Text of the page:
In the case of Williams v Newport City Council, the Claimant worked for the Council assessing prospective foster carers. Her original role did not require her to frequently attend court, although on one occasion she was asked by her manager to attend a hearing. She was criticised by the judge for being unable to answer questions, and this left her anxious about future hearings.
At a later date the Claimant was informed that due to planned changes to her job role, she may need to attend court again in future. This made her feel anxious and she was signed off with work-related stress. Medical advice stated that she was likely to make a full recovery as long as she was not required to attend court.
The Council did not remove the requirement and the Claimant was absent for 18 months - following which she was dismissed. She brought claims for disability discrimination and unfair dismissal.
In law, a person is regarded as disabled if they have a physical or mental impairment which has a substantial and long-term adverse effect on the person's ability to carry out normal day-to-day activities.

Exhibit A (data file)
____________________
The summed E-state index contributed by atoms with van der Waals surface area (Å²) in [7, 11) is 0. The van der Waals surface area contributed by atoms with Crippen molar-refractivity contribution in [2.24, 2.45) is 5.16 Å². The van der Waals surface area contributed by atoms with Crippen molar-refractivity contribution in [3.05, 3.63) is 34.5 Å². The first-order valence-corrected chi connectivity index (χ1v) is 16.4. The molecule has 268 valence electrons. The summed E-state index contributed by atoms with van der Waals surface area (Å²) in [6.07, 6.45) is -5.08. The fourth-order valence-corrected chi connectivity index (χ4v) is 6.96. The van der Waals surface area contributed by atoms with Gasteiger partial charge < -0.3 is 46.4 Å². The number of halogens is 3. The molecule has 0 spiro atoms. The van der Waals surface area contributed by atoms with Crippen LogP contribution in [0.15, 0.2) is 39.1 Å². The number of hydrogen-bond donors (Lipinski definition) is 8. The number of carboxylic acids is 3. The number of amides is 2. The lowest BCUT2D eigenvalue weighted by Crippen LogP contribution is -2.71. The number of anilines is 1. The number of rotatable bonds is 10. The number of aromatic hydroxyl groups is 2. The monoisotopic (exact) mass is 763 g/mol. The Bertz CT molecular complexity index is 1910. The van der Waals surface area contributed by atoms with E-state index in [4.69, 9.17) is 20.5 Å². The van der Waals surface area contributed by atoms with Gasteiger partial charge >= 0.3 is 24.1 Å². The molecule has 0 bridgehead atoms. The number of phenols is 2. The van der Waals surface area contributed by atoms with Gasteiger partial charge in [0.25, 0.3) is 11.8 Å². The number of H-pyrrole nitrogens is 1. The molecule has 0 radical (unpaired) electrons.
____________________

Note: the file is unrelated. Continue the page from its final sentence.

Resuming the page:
The effect of an impairment will be classed as long-term if:
The Tribunal dismissed the claims, and found that the Claimant was not disabled. It found that the Claimant was suffering from a mental impairment, but that her condition improved during her absence to the point where she would have been able to perform all her duties apart from attending court. The Tribunal found that attending court was not a normal day-to-day activity, so she was not disabled in law.
The Claimant appealed to the EAT.
The EAT allowed the appeal, and substituted a decision that the Claimant was disabled in law. The Tribunal had failed to take into account the Claimant's anxiety from being required to attend court, and the medical advice that said she would not be able return to her job unless the Council removed the requirement. The impairment therefore did have a substantial and long-term adverse effect on the Claimant's ability to carry out normal day-to-day activities.
This decision highlights the importance of considering the legal definition of disability in the context of the Claimant's individual circumstances. In particular, what counts as normal day-to-day activities will vary depending on the circumstances.
In this case, the fact that the Council did not remove the requirement for the Claimant to attend court meant that this remained a normal day-to-day activity - which she was unable to carry out due to her anxiety. This was the case notwithstanding that she was able to carry out other work duties as her mental health improved.